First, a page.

2021 Summer Researchers Address World Problems

Do masks hurt athletic performance? How worried are New Yorkers about boarding crowded subways and buses? What are some ways people can foster community during these uncertain times?

Students doing summer research in 2021 want answers to the many questions raised during the COVID-19 pandemic. Projects this year also address pressing societal issues such as crime prevention and the environment.

Fortunately, the arrival of the COVID-19 vaccines this spring allowed many projects in the Jasper Summer Research Scholars program to be completed on campus. On September 30 at 4 p.m. in Kelly Commons, students will present their research findings in person to faculty and students.

  • Crime Prevention

    police department van in front of precinct
    O'Malley School of Business
    Alba Marsela 22 is studying how certain U.S. economic policies from the past 25 years prevent crime, and whether these policies benefit or hinder the nation’s criminal justice system. With assistance from economics and finance professor Natalia Boliari, Ph.D., Marsela is using O’Malley Library resources to study policy documents and reports from the National Institute for Justice and the Urban Institute Research Center, as well as other government and non-government organizations. Marsela is an economics major and global studies co-major.
  • New York City Transit

    subway pulling into outdoor train station on sunny day
    School of Engineering

    Civil engineering Christian DeNave ’22 is researching how COVID-19 has impacted people’s willingness to use New York City transit and their reliance on its buses and trains. Under the guidance of professor Matthew Volovski, Ph.D., DeNave is surveying residents on how their transit use has changed since the pandemic began. He modeled his research after a similar study conducted by the Metropolitan Transit Authority (MTA), which collected data on the social inequities that exist in the city, and whether transit concerns vary by New York City neighborhood and demographic group.

  • Face Coverings During Exercise

    young woman runs on treadmill wearing face covering
    School of Education & Health
    Mask requirements in gyms and other public spaces inspired exercise science major Rachel Criss 23 to study the potential impact of face coverings on athletic performance. Earlier this summer, Criss and Kinesiology professor Lisa Toscano, Ed.D., invited 11 participants to endure a physical test measuring their cardiovascular fitness. For both trials held in Draddy Gymnasium, they logged the distance each participant was able to run while wearing a mask and without. Their trials also collected each participant’s resting, exercise and recovery heart rates, and their level of perceived exertion. The research will conclude with an analysis of the data Criss and Toscano collected on site.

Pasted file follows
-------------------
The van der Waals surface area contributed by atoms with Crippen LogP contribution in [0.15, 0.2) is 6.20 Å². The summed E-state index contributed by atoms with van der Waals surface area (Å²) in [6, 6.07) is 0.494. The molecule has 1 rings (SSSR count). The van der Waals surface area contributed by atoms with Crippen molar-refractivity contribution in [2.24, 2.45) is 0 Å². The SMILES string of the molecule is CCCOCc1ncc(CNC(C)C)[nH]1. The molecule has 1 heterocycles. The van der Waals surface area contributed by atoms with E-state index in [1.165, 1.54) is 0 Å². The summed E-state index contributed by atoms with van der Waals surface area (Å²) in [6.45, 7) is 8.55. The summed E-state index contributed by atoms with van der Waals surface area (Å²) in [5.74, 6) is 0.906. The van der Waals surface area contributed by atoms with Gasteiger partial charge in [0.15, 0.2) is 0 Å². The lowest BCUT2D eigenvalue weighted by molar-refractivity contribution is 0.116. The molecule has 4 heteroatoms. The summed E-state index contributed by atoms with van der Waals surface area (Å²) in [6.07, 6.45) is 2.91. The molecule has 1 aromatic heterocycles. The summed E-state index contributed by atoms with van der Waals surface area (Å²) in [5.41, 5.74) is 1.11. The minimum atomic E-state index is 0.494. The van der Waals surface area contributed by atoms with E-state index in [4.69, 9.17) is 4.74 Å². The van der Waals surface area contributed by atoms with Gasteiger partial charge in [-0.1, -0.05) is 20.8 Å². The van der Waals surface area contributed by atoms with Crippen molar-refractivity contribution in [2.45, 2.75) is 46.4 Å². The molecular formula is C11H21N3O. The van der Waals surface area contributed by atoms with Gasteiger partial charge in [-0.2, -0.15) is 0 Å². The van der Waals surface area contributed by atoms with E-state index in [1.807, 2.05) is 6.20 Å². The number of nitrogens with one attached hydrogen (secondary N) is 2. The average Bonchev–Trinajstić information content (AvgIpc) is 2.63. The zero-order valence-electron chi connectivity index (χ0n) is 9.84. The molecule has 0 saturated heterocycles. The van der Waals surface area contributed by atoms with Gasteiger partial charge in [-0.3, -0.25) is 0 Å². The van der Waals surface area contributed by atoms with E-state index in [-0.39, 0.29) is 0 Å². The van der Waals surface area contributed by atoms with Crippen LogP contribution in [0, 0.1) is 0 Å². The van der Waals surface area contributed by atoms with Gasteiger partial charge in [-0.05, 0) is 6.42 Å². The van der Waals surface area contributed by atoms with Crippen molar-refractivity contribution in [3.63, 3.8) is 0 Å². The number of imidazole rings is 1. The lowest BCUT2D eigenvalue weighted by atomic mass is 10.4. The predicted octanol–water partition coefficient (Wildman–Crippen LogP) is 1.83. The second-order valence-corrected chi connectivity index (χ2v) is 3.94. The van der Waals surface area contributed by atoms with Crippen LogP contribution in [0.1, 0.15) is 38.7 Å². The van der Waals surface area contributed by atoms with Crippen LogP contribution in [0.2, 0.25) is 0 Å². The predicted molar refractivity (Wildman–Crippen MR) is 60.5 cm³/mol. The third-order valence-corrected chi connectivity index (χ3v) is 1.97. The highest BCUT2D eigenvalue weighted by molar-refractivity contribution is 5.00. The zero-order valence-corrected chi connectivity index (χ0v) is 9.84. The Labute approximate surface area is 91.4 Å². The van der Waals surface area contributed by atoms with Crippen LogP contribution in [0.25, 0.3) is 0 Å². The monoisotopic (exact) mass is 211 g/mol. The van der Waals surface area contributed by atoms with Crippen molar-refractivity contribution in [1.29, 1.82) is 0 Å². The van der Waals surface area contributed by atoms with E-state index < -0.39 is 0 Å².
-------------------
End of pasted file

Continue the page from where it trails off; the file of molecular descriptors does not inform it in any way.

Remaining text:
• Public Art for Community

    two young women standing in front of mural on sunny day
    School of Liberal Arts

    Isabelle Gutierrez 23 is interviewing residents of Serviam Gardens, a nearby low income senior living community, and Concourse House, a homeless shelter also in the Bronx, about public artwork currently on display there. Gutierrez, an English major, is seeking to discover the ways in which art created by the residents  rather than by a well-known artist who was commissioned for the project — has created a sense of community, especially during the COVID-19 pandemic. Guterrez’s summer research adviser is art history professor Marisa Lerer, Ph.D.

  • A Greener Way to Create Nylon

    man with blond hair performing experiment in science lab
    School of Science
    Environmental science major Nicholas Malgioglio 23 spent his summer in Hayden Hall, where he was in the lab testing a more environmentally conscious method for producing nylon, a material used in carpets and clothing, among other goods. Malgioglio is using oil derived from waste resources by biology major Melanie Yunga 23, who is researching how to make soap from plant compost. His adviser on this project is Julian Silverman, Ph.D., assistant professor of chemistry and biochemistry.
By Christine Loughran